Posts Tagged ‘Patriarchy!’

Violence, Misogyny, And Why All Men Must Be Better

May 26, 2014

This weekend, a young man in California went on a killing spree. The media has been covering the story extensively, but are highlighting his father’s connection to The Hunger Games movies and speculating about his mental health rather than addressing the vitriolic misogyny at the core of a Youtube screed and a 140 page manifesto the perpetrator left behind. The man was a virgin, and was furious with women for not giving him the attention he felt he was entitled to. He frequented sites run by pick-up artists and men’s rights activists that degrade and dehumanize women, internalized their hateful messages, and then bought a gun and meticulously planned out his vengeful attack.

The whole situation is appalling, and I have nothing to say about the media’s lack of focus on the shooter’s obvious misogyny that hasn’t been said better elsewhere; I suggest Jessica Valenti’s excellent piece in The Guardian. But watching the public reaction to the shootings on Twitter and elsewhere this weekend has been depressing. Those who pointed out the misogyny at the heart of the violence, many of them women, were met with choruses of “not all men.” It seems that certain men, faced with women talking about their own experiences with misogyny, feel compelled to make the conversation all about themselves, essentially proving the original point.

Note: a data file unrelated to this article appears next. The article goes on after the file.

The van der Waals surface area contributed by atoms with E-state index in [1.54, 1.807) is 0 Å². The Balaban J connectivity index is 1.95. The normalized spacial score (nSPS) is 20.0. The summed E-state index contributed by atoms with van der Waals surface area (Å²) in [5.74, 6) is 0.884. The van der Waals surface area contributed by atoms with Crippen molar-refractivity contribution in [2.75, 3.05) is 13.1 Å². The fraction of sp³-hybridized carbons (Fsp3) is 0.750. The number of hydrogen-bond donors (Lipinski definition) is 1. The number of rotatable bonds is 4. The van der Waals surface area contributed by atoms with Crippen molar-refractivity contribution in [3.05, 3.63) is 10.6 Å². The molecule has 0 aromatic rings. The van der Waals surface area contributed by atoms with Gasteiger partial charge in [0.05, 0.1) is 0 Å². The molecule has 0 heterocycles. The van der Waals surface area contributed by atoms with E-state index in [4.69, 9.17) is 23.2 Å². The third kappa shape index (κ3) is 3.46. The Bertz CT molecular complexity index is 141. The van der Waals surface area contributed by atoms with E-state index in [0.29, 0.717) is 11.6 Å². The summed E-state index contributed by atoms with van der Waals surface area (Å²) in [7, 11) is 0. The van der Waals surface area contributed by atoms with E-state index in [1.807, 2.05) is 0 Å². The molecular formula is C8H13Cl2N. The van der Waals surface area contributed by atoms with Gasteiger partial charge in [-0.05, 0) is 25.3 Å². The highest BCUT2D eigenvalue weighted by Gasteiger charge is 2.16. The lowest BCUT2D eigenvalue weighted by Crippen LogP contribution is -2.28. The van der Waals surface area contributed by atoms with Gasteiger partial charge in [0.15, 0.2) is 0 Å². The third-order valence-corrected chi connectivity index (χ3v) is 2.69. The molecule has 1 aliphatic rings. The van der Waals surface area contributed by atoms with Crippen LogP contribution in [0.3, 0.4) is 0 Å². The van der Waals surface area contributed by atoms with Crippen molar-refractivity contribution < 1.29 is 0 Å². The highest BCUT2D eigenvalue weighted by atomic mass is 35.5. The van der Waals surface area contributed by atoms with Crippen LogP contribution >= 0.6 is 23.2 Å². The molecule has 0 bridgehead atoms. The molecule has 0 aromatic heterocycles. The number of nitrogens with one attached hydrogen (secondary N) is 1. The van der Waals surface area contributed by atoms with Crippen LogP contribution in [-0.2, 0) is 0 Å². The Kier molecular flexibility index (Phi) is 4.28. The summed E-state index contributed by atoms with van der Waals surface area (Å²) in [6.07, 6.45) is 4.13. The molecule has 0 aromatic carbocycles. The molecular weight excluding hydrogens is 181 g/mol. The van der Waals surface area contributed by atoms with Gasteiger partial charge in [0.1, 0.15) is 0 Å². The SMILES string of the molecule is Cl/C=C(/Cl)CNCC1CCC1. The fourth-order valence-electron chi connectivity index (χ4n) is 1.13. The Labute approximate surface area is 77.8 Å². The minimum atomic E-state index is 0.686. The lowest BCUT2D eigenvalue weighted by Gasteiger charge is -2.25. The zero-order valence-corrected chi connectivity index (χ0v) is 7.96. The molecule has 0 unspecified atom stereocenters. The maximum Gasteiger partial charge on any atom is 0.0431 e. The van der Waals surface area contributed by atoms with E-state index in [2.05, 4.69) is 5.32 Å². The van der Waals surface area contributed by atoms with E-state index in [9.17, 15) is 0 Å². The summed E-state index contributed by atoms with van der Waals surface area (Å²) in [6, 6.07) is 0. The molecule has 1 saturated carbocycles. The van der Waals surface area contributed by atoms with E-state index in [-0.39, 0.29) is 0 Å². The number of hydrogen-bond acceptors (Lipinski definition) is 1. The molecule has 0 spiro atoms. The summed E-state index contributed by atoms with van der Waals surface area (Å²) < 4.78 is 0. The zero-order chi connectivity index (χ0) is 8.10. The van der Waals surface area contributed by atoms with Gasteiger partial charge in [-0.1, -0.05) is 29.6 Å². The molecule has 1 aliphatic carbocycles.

None of this is surprising. “Not all men” is such a common refrain that it’s become a meme. But this weekend, the “not all men” chorus was answered with the #YesAllWomen hashtag on Twitter, because while “not all men” threaten women, all women have felt threatened by men. Women related their experiences with sexism and misogyny, highlighting the daily issues they face just by being a woman in a patriarchal society.

It is indisputable that we live in a society that undervalues and dehumanizes women. Rates of sexual violence against women are massive, while the number of prosecutions of rapists and perpetrators of assault is miniscule, much less convictions. In my own field, I regularly write about sexism in the comic book industry and have yet to be threatened in any way, while every woman I know who writes about the same topics has been met with rape and/or death threats. Again, this is not surprising information. Such things have been going on for quite a while; millennia, in fact.